We've cruised our Tiki 38 "Kattu" from Victoria, Canada, to Banderas Bay on the Pacific coast of Mexico (where we arrived two weeks ago) and got LOTS of reefing practice on the way with an almost ridiculous amount of gales and worse! I never noticed any difference whether the sail was wet or dry when dousing/reefing.  There is very little friction between the sleeve and the mast, assuming the mast is nice and smooth!  Jacques is right on about the gaff pressing against the shrouds going downwind,  and that is the same wet or dry.  I find the gaffs need vangs....not really optional,  otherwise there can be a lot of chafe where the gaffs rub against those shrouds.  Not good for either!

It's handy to have one crew control the vang while the sail is being hoisted, reefed, or lowered,  to keep the gaff clear of the standing rigging.  And,  there is a definite advantage to being able to haul that gaff to near centerline when going to windward.  I just use a single 6mm line from the end of the gaff which is moved from one side of the boat to the other as needed.  A bit of a nuisance short tacking,  but hardly a problem offshore.

-Alf

I never had any sticking problems with the main on Cookie. In fact more the opposite, I have been delighted how quick and easy the main is to drop. Sure it doesn't fall down by itself, but as long as I keep the two halyards neatly flaked and separated, 3 big pulls of sailcloth and the sail is down and tamed. I have loved the fact that the main can be dropped and raised pretty easily even with strong winds from astern - I don't know of any other mainsail system that can do that. Yes it did take some time to learn the ways of the gaff at first. I think your expert that knows everything must have had a different system to the Tikis. I'm sure if you add a boom to the equation and can't take all pressure off the luff, then it will give problems.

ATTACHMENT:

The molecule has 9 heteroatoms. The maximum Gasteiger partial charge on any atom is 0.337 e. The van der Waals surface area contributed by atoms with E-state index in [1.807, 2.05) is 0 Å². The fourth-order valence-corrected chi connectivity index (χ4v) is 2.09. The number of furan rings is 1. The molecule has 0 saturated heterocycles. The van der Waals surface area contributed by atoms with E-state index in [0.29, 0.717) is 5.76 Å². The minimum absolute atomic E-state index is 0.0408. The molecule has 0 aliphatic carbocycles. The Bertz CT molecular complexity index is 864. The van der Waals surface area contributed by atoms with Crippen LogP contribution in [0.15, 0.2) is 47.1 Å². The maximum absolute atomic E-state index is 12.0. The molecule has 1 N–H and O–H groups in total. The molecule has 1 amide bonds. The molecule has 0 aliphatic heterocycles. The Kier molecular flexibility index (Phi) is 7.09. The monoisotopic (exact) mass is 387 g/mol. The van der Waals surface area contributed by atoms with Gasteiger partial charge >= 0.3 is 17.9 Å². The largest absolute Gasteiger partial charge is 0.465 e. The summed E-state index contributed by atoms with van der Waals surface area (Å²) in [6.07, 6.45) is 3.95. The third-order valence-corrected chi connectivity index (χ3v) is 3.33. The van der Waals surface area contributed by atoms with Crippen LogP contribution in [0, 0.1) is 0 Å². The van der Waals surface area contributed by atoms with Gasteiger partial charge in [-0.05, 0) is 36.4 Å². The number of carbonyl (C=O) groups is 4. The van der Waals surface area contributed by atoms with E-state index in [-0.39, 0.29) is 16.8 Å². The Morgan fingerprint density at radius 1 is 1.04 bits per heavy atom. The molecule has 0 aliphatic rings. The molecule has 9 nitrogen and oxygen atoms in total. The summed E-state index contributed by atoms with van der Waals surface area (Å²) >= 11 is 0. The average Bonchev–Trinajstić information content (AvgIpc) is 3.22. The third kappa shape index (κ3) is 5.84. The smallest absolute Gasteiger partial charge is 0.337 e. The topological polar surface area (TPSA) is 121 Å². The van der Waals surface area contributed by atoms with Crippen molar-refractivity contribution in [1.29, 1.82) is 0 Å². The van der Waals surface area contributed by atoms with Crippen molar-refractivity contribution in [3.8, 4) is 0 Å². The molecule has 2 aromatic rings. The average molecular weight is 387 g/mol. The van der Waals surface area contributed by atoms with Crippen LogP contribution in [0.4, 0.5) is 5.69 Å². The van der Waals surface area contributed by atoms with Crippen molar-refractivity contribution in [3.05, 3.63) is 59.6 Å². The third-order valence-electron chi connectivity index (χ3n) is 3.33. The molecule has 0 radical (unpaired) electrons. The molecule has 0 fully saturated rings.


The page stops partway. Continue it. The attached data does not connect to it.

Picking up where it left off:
Well, I guess some folks can get on with the wing sail that wraps around the mast but we could not.  When we launched, we had the complete and exact Wharram sail plan and Jeckells sails.  The sails went up with a struggle and came down with a greater struggle.  We had smoothe masts and all rigged as per plan.  Jeckells came to check on things.  Wharrams came, and so did our Wharram experienced surveyor.  We struggled with the sails for two years and finally the foresail zipper failed and we had the leading edge of the sail modified for lacings.  By this tme we had built a boom for each sail which we liked very much and lazy jacks too.  We had to head up wind to lower and raise sails like all other boats do and it did not bother us that much.  It was nice to be able to raise and lower sails easily at long last.  

Rory, maybe on the smaller boats it is easy to just haul the sail down, but for us on the Tiki 46, the wrap around wing sail never worked at all.  We like the lacings which we have now on both the fore and main and we like the lazy jacks and we like the booms.  Each person is different and so each boat reflects that. It would not be hard for someone else to buy Peace IV and change back to the wrap around boomless wing sails.  

 Ann and Nev